Yarno grades Cougar OL, calls 'em special

PULLMAN -- George Yarno, the offensive line coach of the Washington State Cougars, watches over his players like a proud papa. An incredibly loud, angry, profane proud papa at times, but a proud papa nonetheless.

Yarno leads the free world in practicing tough love during Cougar practices. He doles out praise when it is merited, but every mistake is critiqued, every move and counter-move is eyeballed, every hint of anything less than 100 percent effort is regarded with utter disdain.

And then ... it is over. Done with. Finished. Yarno, a ferocious defensive linemen during his playing days at WSU and a tenacious overachiever as an offensive lineman in the NFL, turns into a cuddly pile of mush when discussing the very same young men he was screaming and cursing and ranting at just moments before.

"I've got a great job," Yarno said. "These kids just work so hard. They're just great people."

The season is young, but Yarno may be pulling off the most impressive coaching job in his 17 years in the business. WSU lacks depth and experience at the offensive tackle positions in particular, but after two games, the Cougars have passed for 670 yards, rushed for 342 yards, scored 66 points and given up just one quarterback sack.

"George has done a terrific job with that offensive line," head coach Bill Doba said.

"This is a special group," Yarno said. "They really work well together.

"They're competitive. They work well together. They help each other out. They're very unselfish. They really love football."

Likewise, Yarno really loves his players. Here's his quick takes on WSU's starters on the O-line:

Sophomore center Kenny Alfred, a second-year starter who is on the Rimington Award Watch List for college football's best center: "I'll be shocked if he's not an All-American by the time he's a senior ... he may be the most important player on the offense right now ... I think we've grown and matured fast (on the offensive line) because of Kenny Alfred, because he's kind of our mental leader and, a lot of times, our physical leader. … really understands the game of football … tremendous athlete … tenacious … I love to watch him practice. He just goes hard all the time."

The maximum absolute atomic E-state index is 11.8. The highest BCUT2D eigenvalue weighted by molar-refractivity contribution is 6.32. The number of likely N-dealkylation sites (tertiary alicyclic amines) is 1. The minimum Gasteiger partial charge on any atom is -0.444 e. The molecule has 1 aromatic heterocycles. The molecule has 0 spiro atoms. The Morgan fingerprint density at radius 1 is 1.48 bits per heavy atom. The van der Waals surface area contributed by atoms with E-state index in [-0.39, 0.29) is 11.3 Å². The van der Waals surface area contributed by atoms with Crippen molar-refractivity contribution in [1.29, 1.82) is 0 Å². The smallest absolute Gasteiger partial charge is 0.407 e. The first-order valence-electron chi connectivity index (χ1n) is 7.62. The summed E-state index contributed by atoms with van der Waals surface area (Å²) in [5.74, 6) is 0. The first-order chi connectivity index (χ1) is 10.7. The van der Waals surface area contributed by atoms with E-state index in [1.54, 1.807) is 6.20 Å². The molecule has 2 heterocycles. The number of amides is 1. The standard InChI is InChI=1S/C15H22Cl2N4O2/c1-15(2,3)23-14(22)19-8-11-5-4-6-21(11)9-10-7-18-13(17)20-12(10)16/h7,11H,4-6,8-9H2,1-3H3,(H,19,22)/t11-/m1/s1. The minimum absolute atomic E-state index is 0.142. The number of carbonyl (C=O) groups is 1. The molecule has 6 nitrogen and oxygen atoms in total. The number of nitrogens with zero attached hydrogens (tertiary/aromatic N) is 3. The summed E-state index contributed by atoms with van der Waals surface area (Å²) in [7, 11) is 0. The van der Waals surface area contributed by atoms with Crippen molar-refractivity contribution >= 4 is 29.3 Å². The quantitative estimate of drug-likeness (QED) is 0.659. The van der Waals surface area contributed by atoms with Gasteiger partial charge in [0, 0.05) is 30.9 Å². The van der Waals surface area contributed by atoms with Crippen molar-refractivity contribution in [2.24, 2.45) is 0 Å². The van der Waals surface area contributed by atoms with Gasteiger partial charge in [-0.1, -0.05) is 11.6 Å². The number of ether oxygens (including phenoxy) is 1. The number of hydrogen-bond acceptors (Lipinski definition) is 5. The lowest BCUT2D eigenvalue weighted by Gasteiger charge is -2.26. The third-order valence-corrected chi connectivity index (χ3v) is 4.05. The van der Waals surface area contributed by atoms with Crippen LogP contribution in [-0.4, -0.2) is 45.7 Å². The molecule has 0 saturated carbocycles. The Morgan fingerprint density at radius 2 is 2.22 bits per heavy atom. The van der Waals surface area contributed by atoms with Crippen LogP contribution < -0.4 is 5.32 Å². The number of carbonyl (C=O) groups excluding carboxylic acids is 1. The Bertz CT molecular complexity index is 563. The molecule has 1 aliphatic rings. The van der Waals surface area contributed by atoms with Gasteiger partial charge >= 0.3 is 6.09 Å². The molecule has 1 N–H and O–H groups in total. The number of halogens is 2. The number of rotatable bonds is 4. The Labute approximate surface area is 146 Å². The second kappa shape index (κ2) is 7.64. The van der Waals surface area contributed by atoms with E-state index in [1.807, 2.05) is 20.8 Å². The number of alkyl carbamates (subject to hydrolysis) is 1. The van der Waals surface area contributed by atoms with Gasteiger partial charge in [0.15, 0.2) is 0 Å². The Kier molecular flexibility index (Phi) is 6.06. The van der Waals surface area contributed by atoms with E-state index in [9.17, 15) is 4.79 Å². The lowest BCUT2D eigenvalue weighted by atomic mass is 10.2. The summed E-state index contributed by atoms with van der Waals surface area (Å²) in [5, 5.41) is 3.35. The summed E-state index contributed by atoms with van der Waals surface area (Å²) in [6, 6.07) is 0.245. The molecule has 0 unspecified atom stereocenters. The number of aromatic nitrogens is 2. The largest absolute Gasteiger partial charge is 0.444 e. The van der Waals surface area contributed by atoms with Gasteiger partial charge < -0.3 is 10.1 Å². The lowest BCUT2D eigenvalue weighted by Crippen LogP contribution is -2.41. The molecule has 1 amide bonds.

Junior left tackle Vaughn Lesuma, a 25-year-old junior college transfer and former Fiji rugby player with just two years' of football playing experience: "Very talented, very raw ... he's going to be a dominant player, it's just a matter of when … tremendous attitude … great feet … he's kind of worldly. He understands there's a process involved."

Senior left guard Bobby Byrd, a fourth-year starter who played tackle the past two seasons: "The anchor of our line ... he's like another coach out there ... he doesn't move as well in space as Vaughn Lesuma, but he's extremely strong. He's more of a mauler-type player, which you like inside."

Junior right guard Dan Rowlands, who started at both guard spots last season: "He's a guy I can put in any position and know he'll be productive. He's a competitive, tough guy -- win at all costs ... as far as ‘want to,' he's as good as any of our guys."

Redshirt freshman right tackle Micah Hannam, whose development has been crucial for the Cougars: "I wouldn't say I'm surprised by Micah, because he's got the two main assets I look for in an offensive lineman. One is intelligence, and two is being tough. I mean, he is TOUGH. This kid plays through every injury, never comes out, never complains."

Hmm. Sounds like the perfect man to play for Yarno.

"All I ask is give me all you've got every day," Yarno said. "That doesn't sound easy, but these kids are willing to do that."

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